Performing in a small theater in Los Angeles can be seen as an act of love or an act of vanity, depending on the quality of the show. Actors make as little as $5 per performance if the number of seats is less than 99. Often volunteers operate the lighting and sound boards, where they can easily throw off pacing and destroy atmosphere. Yet somehow, miraculously, real theater companies manage to spring up.
The most impressive small company I have seen in my six months here is the one churning out plays by 30-year-old Justin Tanner at the Cast Theatre in Hollywood. On any given night the playwright-director can be seen running madly from the stage manager's booth to the box office, when he is not appearing on stage. That may seem charming or amateurish, but what shows up on stage in the Tanner comedies is utterly serious. Here, individual performances are not the point. The company invests in Tanner's alternate universe--which has its own logic, timing and aesthetic. In the course of nine plays, a true theater ensemble emerged.
Cast artistic director Diana Gibson will be only too happy to tell you how difficult it is to hold a company together. "Zombie Attack!," the long-running late-night show by Tanner and Andy Daley (also production manager and set designer at the Cast), is a loss leader; after the 80-performance mark, costs go up considerably for the theater (because of Equity rules). Gibson keeps it going, she says, "for the sake of the ensemble."
Theaters struggle just as hard at higher levels of financial crisis. In its current struggle, the venerable Pasadena Playhouse has several visible assets, starting with the physical beauty of the 1925 building, which is the state theater of California, and a community that appears to take theater-going seriously.
The playhouse, however, appears to have had an uneasy relationship with artistic directors since the Theatre Corporation of America took over management in 1979. That company, under president David Houk, must be credited with saving the theater, which, by all accounts, the city of Pasadena was willing to turn into a parking lot in the late '70s. Yet TCA has its work cut out if it is to make the Pasadena Playhouse a truly vital theater.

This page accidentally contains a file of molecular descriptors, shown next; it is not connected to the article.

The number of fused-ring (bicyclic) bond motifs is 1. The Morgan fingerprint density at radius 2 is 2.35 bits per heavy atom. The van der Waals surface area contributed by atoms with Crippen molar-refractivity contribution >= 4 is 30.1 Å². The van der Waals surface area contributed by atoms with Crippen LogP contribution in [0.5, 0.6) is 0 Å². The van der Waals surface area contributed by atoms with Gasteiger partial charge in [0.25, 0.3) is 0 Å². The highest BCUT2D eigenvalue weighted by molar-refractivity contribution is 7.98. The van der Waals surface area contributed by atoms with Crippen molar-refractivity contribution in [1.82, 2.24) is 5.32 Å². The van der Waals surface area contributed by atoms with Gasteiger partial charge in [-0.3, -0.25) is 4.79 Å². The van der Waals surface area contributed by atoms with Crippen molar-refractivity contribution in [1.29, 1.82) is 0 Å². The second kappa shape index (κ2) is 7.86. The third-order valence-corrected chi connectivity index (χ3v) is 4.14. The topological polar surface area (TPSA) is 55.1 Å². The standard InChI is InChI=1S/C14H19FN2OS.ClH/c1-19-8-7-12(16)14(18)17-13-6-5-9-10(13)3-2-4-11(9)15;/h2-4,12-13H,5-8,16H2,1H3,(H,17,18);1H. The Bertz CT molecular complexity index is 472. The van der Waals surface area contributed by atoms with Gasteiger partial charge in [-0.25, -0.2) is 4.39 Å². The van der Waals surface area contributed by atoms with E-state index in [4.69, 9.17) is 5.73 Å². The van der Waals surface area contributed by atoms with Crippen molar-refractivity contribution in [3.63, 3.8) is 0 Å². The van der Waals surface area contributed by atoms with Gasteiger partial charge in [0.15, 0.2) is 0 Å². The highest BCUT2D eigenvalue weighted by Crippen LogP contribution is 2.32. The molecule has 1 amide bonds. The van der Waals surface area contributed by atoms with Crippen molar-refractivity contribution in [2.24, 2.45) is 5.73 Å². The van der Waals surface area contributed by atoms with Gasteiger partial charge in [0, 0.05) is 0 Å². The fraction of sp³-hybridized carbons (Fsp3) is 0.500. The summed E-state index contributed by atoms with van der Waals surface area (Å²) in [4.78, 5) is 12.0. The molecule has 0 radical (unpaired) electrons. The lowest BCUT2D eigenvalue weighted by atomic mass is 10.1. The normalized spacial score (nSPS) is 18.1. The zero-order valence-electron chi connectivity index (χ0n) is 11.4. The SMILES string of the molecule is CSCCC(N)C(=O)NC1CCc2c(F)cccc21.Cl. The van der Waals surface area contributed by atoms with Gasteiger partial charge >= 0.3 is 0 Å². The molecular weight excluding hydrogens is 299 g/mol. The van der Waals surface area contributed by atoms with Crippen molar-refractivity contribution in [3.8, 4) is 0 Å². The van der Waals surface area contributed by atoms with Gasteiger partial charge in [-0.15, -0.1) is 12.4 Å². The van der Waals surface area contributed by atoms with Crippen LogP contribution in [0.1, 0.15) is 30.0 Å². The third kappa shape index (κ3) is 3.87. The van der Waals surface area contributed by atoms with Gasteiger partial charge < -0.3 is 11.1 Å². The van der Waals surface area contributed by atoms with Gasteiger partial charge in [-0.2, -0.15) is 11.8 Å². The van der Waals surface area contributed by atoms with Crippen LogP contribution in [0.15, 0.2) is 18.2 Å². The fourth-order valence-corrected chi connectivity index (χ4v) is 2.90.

A rtistic directors have come and gone in the past decade. When Paul Lazarus departed in 1992, Deborah Dixon stepped in, under the title of senior vice president of creative services. Dixon was let go in June.
Based on the two shows I have seen there ("Heartbeats" and "The Crimson Thread"), it seems that at present the Pasadena Playhouse is offering bromides instead of theater to its community. If it has any ambition to move beyond its current status of producing work at a community-theater level, it needs to install a real artistic director and give him or her the reins. The Pasadena Playhouse has everything it needs to become a great theater; all that's missing is something even a theater as poor as the Cast can have--a vision.
Lest anyone doubt what an artistic director brings to a theater, let's remember that the La Jolla Playhouse, in its first incarnation in the 1960s--before it reinvented itself and hired Des McAnuff in 1982--was presenting Zsa Zsa Gabor in "Blithe Spirit."
Speaking of McAnuff, we all wish him well, but only if he makes good on his promise to continue directing at La Jolla--what was it, once a year? He had some highly commercial successes there; his farewell to the theater was a dynamite, visually stunning rethinking of Frank Loesser's 1961 "How to Succeed in Business Without Really Trying," slated for a Broadway opening in March.
Critics like Robert Brustein traditionally frown upon regional theaters that use their stages as developing ground for Broadway. About "How to Succeed," Michael Phillips, the critic for the San Diego Union-Tribune, wrote that "McAnuff is essentially a gun for hire, plucked from Broad way's revised A-list by Dodger Productions" and that the production "represents McAnuff's opportunity to nab a first-class Broadway revival property before they're all taken."
This assumes that, given a magical, perfect property, any director with talent can make a hit on Broadway, which, of course, is not the case. McAnuff and his design team reimagined what could easily have been a hopelessly irrelevant tale, and they injected it with an incredibly elusive, indefinable elan--the pure joy of a musical that's clicking. "How to Succeed" makes it extremely difficult to side with the Brusteins of the world on what nonprofit should and should not be doing.